No one said you can’t write a good country song living in the urban Northeast, but it may be true that you’ll find more fodder on Southern terrain. Singer-songwriter Shawn Byrne make the pilgrimage from Boston to Nashville in pursuit of a career as a country artist, writing songs for the bright stars of Nashvegas and earning a SESAC award along the way. His music is canny, upbeat and polished to perfection. Tough As This Town celebrates the quiet nobility of small town life with big hooks and a vivid, visceral chorus you’ll want to sing along to. Simpleton is another romp and roll. Harmonicas wheeze and basses thump like a jug band that’s just getting warmed up. We happen to like the moodier stuff, from the driving, full-tilt gallop of That Train Keeps Me Up All Night to the dusty blues shuffle of Ol’ Cook Pot. Byrne’s a great songwriter ¦ it’s only a matter of time before his rep spreads beyond Nashville city limits.
Lights! Camera! Action! Remember when we were younger and believed that those words were the biggest part of filming a movie, commercial, or TV series? Now that we’re older, we know there are many more factors involved in the production of such projects, especially when it comes to soundtracks. This week’s Generation DIY is all about music supervision and ways you can get your music into new films, commercials and TV episodes that are currently in production.
First things first, when it comes to getting your music placed it is important to have it mastered professionally. This is the big leagues we’re talking about. Music placement not only means a relatively generous payout but also equals worldwide promotion, so don’t give these music supervisors basement recordings. A minimal searchs for music supervisors yields many useful sites. One that I’ve referred to before is Music Supervisor Guide, which has listings for many hot TV shows as well as video games, movies and advertising (Note: you have to sign up and pay in order to use). If you do plan on paying for a Web site, then I’d suggest joining BMI, SESAC or ASCAP and license your music through these organizations. Since they have good reputations behind them, you will be able to land some better opportunities, but again, this is the big league so make sure you are ready.
If you are looking to do it all on your own, as all of us DIYers do, then pick up some books on the subject and interview some music supervisors to get a better idea of what you need to do to make that connection. One contact I made through my travels was David Weiss and David Hnatiuk who wrote and published the book Music Supervision: The Complete Guide To Selecting Music For Movies, TV, Games & New Media. This is a great book to pick up to get a better understanding on how this industry works and what music supervisors are looking for. Be sure to check out their Web site to learn more about this great group.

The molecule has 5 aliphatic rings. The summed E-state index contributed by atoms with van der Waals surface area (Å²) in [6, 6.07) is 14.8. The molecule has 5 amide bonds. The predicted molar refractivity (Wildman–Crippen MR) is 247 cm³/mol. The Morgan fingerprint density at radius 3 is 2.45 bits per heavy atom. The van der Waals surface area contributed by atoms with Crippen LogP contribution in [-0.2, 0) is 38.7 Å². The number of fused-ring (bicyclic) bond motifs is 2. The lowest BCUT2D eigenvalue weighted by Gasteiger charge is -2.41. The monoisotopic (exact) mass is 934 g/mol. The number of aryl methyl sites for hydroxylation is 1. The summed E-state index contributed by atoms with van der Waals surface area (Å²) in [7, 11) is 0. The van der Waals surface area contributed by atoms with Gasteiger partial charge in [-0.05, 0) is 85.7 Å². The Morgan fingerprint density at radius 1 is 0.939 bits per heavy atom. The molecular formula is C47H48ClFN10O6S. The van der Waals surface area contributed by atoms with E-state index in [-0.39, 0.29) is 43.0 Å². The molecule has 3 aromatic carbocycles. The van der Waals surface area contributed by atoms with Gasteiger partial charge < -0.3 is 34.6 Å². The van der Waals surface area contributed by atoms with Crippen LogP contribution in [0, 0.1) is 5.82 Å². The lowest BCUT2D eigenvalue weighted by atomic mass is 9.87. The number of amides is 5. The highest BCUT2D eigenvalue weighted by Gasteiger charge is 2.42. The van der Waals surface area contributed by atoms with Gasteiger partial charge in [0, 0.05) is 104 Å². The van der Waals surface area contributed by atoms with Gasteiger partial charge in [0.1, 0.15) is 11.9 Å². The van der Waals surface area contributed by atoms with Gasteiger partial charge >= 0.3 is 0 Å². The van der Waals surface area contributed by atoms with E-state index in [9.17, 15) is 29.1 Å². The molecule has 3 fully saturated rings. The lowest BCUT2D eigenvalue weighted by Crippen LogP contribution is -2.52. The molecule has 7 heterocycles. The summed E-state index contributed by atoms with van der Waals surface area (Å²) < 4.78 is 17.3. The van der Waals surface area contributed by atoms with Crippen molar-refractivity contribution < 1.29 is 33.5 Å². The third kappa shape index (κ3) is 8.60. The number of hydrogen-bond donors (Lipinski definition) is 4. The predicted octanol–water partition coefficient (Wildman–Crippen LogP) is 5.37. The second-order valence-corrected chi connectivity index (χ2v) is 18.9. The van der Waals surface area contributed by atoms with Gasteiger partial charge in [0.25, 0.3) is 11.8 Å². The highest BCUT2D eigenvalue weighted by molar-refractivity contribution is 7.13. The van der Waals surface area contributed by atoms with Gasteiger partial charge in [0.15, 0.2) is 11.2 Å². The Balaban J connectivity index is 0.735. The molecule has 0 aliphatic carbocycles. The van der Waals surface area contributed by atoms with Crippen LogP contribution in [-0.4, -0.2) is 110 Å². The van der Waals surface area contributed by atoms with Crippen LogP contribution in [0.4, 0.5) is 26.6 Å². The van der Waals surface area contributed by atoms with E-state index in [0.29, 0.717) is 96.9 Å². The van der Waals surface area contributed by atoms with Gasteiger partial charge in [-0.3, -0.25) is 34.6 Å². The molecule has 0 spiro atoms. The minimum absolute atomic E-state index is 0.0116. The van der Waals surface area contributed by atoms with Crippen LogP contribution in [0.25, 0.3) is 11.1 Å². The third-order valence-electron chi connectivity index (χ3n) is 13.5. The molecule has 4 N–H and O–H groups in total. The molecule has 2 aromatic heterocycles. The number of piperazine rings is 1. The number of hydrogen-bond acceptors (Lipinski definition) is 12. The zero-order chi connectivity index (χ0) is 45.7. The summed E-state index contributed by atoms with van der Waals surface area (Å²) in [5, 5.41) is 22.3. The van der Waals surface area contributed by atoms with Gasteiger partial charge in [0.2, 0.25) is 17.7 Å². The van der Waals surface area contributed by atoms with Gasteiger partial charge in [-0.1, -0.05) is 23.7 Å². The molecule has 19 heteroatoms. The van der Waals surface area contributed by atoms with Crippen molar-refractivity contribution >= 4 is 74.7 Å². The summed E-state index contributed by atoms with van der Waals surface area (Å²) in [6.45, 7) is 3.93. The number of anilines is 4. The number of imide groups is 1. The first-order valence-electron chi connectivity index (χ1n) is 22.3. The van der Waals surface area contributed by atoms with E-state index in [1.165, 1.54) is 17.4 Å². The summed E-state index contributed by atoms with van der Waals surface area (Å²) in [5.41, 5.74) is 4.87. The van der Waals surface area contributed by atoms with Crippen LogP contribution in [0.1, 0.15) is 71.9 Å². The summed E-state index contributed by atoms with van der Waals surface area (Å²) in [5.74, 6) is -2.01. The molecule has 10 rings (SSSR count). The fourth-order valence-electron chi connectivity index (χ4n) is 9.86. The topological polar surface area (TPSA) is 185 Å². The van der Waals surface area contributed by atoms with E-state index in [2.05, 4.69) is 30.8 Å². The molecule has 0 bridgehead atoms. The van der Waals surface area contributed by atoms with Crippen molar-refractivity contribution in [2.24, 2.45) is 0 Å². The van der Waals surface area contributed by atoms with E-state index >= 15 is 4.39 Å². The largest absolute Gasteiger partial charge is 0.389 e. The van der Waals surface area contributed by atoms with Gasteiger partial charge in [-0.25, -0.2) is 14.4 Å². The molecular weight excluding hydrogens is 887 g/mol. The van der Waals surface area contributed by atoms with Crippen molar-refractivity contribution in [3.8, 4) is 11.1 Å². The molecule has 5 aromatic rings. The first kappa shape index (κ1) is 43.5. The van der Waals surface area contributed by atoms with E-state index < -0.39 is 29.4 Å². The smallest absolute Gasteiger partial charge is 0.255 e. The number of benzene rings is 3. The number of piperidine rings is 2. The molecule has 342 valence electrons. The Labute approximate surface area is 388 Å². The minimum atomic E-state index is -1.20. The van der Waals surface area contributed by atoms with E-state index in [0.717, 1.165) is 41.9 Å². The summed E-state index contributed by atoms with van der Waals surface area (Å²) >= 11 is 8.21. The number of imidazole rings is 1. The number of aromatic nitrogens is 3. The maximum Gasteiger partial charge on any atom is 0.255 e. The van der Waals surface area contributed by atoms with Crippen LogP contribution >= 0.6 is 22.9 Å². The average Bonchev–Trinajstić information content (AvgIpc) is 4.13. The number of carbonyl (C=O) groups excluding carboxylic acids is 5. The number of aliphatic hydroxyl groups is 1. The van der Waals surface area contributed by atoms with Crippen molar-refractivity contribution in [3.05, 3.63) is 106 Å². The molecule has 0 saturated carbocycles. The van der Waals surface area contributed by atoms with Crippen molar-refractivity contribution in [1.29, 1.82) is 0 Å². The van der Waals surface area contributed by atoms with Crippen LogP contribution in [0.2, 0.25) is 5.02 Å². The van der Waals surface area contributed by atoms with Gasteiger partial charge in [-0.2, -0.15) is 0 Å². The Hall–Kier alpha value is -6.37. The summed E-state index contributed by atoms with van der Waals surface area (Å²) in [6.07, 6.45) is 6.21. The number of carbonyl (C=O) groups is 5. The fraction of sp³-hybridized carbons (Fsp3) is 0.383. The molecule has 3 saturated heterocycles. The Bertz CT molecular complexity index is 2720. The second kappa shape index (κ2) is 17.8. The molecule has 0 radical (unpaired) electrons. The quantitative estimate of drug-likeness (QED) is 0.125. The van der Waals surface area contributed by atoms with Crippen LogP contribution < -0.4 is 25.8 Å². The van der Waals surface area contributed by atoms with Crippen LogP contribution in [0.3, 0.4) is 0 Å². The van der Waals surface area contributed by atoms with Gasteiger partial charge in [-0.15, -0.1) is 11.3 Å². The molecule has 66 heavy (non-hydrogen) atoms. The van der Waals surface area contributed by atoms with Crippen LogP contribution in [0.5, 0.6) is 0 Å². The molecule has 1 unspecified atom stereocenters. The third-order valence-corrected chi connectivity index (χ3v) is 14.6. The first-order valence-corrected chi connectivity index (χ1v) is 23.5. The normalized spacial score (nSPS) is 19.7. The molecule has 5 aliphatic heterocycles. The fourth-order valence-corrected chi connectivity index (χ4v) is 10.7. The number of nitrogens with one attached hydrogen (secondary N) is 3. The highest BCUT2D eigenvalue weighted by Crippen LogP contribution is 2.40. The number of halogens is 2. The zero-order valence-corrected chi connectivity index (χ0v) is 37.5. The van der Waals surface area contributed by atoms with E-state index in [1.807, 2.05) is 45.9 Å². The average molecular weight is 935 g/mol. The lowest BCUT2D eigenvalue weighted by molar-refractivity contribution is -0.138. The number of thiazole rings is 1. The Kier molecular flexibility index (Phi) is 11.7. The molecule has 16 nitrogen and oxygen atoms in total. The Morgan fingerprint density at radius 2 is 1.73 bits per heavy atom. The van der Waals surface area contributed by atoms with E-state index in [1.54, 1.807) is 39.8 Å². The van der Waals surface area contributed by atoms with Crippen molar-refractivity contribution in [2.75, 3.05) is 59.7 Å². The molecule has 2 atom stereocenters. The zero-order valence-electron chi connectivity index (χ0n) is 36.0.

Hopefully some of this information gets the wheels turning and pushes you in the right direction. As always, I want to hear your suggestions, comments, success stories and anything else that you would like to share.
This is YOUR year. Let’s make it count.
The other week I attended the New Found Glory/Saves The Day concert at the House of Blues in Boston, MA. Being a fan of both artists since their inception, I’ve collected the entirety of their respective discographies. New Found Glory put out an EP in 2000 called From the Screen to Your Stereo which consisted of 7 cover tracks of national artists used in motion pictures (in 2007 they released the follow-up album From the Screen to Your Stereo II ¦ clever huh?). In the history of music, many bands have recorded and released covers of their favorite artists, or of songs that they believed the public would enjoy (something played on Top 40 to gain more recognition in most cases). So, in this week’s “Generation DIY,” I’d like to talk about the process of covering a song and the legality behind doing so.
Writing and performing music is rewarding enough without ever making a dime. . . right?
Eff, no! If you’re like most serious musicians, you want to be able to support yourself solely on your music. Sure, chances are you’re not going to be on a yacht popping bottles of Cristal anytime soon, but you can at least start making some decent money (and get great exposure) by copywriting and licensing your music.
If that sounds like a lot of paperwork, rest assured it’s not. There are several huge organizations who will handle the whole business end of tracking your music and making sure you get paid anytime one of your songs is played in a public medium. All you have to do is register with one of the three performing rights organizations in the U.S. ”ASCAP, BMI and SESAC. All are similar in that they work as middlemen between you (the artist) and the organization interested in licensing your music (television and radio stations and networks, websites, ringtones and ringbacks, satellite audio services like XM and Sirius, nightclubs, discos, hotels, bars, restaurants and other venues, digital jukeboxes and live concerts).
Getting yourself in a position to make money off your music is easy. Here are the steps:
¢ Register with ASCAP, BMI or SESAC. You can do this online for a $50 fee typically. All three disburse royalties quarterly.
¢ Register with Nielson Soundscan. It’s free, and allows you to track the sales of your hard-copy products (provided you put the Soundscan bar code on your packaging.) Each time your CD, DVD, etc., is scanned, the sale is logged by both Nielson and ASCAP, BMI and SESAC, so you’re sure to get paid.
Seems simple, right? Well, it is. And you can keep track of all your royalties online so you know what to expect when paytime comes around. Even if you’re not making enough to buy a house in the Hollywood Hills, you might be able to at least pay your electric bill. And that’s a start.